Valley Edition

Tuesdays 9:00 AM - 10:00 AM, 7:00 PM - 8:00 PM

Valley Edition is a news magazine program dedicated to issues important to Central Valley residents, from health care and government, to education and the environment. Each week host Joe Moore presents a mix of feature reports, in-depth interviews, discussion and analysis. Join us Tuesday mornings at 9:00 AM for the live broadcast, or hear the rebroadcast of the program Tuesday nights at 7:00 PM. Follow us on Twitter @ValleyEdition.

Support for Valley Edition comes from The James Irvine FoundationThe California HealthCare Foundation, & The California Endowment and CalHumanities

Ezra David Romero / Valley Public Radio

Just a few decades ago Fresno used to be the center of the American Fig Industry, with orchards stretching for thousands of acres. Now most of the trees planted by J.C. Forkner almost 100 years ago are gone and are replaced by homes and shopping centers.

Courtesty of Bakersfield College

Leading a major educational institution isn't an easy job. You've got to balance the needs of students and faculty with often competing interests of alumni, donors, trustees and the community at large.

That's certainly the case in Bakersfield where current Bakersfield College President Sonya Christian is at the center a controversy, regarding the future of her employment.

Valley Public Radio

This week on Valley Edition we hear report a story from Amy Quinton about how the US Forest Service is preventing its own scientists from talking about a study. Later VE Host Joe Moore interviews the Fresno Bee's John Ellis about national, state and local politics. 

Tulare County Symphony

The Tulare County Symphony is a vital part of the south valley's musical landscape. This year the orchestra has assembled a season featuring a varied selection of musical masterworks, guest soloists and new ideas that aim to bring new audiences to classical music. Musical director and conductor Bruce Kiesling joined us on Valley Edition to talk about their upcoming concert on October 3rd at the Visalia Fox Theatre, featuring music of Latin America, as well as the rest of the 2015/2016 season. 

Andrew Nixon / Capital Public Radio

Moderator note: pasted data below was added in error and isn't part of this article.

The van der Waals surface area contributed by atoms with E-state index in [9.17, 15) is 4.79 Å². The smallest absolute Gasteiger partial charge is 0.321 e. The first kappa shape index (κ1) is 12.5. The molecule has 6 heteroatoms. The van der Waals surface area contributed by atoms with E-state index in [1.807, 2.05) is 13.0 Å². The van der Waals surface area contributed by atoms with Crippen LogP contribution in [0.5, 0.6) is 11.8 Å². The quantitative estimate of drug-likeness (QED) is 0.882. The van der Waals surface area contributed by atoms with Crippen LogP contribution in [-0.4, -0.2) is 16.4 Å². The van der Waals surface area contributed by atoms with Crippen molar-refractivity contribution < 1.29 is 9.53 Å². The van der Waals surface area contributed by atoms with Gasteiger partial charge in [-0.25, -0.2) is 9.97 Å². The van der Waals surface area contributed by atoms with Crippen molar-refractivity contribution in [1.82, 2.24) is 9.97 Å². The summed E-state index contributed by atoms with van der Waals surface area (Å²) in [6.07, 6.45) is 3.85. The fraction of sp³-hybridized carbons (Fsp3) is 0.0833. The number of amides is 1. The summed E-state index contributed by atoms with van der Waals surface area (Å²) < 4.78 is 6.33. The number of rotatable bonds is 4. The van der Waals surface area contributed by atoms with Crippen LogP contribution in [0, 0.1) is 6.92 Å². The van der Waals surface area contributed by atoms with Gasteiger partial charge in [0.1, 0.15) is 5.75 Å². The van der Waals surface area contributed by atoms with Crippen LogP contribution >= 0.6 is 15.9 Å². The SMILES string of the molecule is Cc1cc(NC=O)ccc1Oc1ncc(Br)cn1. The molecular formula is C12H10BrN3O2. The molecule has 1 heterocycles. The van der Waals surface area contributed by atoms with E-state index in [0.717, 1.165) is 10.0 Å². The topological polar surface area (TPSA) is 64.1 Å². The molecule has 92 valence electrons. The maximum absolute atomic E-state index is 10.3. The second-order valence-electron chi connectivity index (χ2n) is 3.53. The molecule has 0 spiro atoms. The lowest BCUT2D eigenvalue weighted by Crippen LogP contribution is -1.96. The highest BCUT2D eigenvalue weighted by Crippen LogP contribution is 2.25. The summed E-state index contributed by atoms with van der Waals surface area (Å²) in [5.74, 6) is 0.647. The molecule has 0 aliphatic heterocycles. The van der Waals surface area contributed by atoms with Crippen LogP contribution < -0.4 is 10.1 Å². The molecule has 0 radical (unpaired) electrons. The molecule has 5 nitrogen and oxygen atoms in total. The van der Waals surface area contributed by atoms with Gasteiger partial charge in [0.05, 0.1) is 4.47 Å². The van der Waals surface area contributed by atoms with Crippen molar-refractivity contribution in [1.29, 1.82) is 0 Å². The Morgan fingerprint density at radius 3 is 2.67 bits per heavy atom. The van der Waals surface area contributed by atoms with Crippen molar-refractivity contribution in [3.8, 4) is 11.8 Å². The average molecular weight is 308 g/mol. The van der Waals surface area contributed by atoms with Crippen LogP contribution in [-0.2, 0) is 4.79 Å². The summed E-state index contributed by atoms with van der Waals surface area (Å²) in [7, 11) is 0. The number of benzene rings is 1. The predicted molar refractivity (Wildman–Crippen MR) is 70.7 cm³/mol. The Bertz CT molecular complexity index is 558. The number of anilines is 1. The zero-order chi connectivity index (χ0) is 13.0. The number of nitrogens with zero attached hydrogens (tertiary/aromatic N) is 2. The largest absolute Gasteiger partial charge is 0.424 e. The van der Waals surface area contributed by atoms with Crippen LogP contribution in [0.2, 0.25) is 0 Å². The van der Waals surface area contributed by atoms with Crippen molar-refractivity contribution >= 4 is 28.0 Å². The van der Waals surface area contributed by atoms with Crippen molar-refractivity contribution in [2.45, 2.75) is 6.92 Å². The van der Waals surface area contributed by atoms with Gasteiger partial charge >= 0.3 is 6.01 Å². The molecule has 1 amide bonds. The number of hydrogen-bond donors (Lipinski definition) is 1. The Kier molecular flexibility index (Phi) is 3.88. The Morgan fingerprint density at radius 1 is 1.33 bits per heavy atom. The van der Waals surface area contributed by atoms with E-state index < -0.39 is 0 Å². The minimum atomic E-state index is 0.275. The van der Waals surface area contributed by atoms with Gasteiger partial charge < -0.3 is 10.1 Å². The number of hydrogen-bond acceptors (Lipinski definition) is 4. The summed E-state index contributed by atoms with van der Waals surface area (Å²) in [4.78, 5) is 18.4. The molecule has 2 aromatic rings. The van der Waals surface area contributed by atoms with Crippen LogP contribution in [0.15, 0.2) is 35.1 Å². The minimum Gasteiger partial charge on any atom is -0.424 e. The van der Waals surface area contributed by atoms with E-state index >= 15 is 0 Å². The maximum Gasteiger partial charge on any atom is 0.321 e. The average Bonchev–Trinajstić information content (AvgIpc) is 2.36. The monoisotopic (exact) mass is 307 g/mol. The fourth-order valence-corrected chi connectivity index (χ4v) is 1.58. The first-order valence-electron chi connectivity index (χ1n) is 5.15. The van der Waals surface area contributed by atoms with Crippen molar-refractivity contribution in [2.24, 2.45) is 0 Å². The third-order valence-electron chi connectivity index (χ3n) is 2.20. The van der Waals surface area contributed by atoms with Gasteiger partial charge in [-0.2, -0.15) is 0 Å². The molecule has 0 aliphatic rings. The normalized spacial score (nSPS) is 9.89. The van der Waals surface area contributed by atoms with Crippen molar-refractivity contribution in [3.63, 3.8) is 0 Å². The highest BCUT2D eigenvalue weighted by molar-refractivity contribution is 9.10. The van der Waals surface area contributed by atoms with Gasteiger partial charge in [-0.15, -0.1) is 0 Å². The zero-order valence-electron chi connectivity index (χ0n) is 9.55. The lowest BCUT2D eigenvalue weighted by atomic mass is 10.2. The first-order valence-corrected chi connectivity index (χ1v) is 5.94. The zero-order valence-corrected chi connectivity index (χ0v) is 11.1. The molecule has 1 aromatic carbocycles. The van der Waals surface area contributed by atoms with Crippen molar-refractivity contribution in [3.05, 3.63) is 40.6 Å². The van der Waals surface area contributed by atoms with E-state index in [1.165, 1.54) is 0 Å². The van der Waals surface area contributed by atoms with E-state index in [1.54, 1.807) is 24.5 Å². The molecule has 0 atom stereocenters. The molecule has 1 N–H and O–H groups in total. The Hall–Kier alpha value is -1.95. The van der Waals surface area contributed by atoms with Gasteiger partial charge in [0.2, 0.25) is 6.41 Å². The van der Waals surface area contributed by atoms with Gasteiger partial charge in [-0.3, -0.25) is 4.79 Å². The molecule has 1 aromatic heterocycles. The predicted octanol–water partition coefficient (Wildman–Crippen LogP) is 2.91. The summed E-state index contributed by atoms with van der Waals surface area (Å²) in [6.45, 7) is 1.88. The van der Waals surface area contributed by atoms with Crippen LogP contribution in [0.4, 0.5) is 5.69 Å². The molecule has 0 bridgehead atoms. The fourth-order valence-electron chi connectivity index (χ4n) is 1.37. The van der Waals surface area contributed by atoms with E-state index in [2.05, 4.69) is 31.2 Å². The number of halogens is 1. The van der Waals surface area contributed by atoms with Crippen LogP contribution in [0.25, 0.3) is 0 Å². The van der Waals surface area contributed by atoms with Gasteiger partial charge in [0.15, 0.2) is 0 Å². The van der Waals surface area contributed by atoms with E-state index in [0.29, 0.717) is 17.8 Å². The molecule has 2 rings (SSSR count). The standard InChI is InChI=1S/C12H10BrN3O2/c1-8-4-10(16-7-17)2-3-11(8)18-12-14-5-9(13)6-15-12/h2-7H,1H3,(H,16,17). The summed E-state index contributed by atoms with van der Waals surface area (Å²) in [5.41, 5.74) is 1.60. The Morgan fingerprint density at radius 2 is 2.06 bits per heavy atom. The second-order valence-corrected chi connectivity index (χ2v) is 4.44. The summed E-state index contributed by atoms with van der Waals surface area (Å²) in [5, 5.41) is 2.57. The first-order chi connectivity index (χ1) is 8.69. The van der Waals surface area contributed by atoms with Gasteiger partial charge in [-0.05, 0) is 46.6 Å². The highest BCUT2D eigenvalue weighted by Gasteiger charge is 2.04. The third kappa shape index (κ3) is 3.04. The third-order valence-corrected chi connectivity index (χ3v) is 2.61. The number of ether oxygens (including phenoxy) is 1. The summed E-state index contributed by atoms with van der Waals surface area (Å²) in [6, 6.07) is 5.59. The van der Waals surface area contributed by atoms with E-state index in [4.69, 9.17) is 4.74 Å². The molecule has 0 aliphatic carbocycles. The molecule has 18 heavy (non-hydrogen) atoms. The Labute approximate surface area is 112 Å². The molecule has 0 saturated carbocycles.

Last week was a rough one for California Governor Jerry Brown. For the first time in years, one of the his top legislative priorities suffered a defeat. SB350 would have cut the fuel usage of California vehicles in half over the next 15 years, but it faced stiff opposition from oil companies and moderate Democrats in the Assembly. Ultimately the measure did move forward but not until Brown and Senate President pro Tem Kevin de Leon removed the controversial fuels provision from the bill. 

Valley Public Radio

This week on Valley Edition we are joined by Capital Public Radio's Capital Bureau Chief Ben Adler. He recaps this year's California legislative session. We also hear two stories about the sage grouse on how drought and fire are changing the bird's habitat and numbers.

This week on Valley Edition we are joined by Theodore Kuchar of the Fresno Philharmonic. Kuchar and Host Joe Moore talk about what to look forward to during the upcoming season with the Fresno Philharmonic. This season will celebrate 15 years of Kuchar with the organization. 

For more information on the season visit

Andrew Nixon / Capital Public Radio

It’s the last week of the legislative session, and as lawmakers rush to send bills to Governor Brown, one valley politician is at the center of the state's biggest political tug-of-war. At issue is the greenhouse gas reduction bill SB 350. It would cut the state's petroleum use in cars by half over the next 15 years. It would also set a 2050 deadline to cut greenhouse gas emissions to 80 percent below 1990 levels.

Jeffrey Hess/KVPR

California’s four year drought has taken its toll on many trees in the valley, and now some are concerned it could also kill iconic trees that line Fresno’s boulevards. But is the city doing anything to keep the trees from succumbing to the harsh conditions?

If you drive down some of Fresno’s historic boulevards, such as Van Ness and Huntington, you will be cruising in the shade of tall trees.

But you can also see the stress that the drought has put on them in their brown leaves and dead branches.

Ezra David Romero / Valley Public Radio

While the Rough Fire has now consumed over 100,000 acres of forest, a valiant effort from firefighters has thus far helped save the community of Hume Lake from the blaze.  FM89's Ezra David Romero takes us to the front lines to hear exactly how that happened. 

On a reporting trip two weeks ago in the Sierra Nevada I was told to evacuate the Hume Lake Christian Camps area as the Rough Fire burned a mile and half away from the camp. Smoke was thick and ash began to fall from the sky.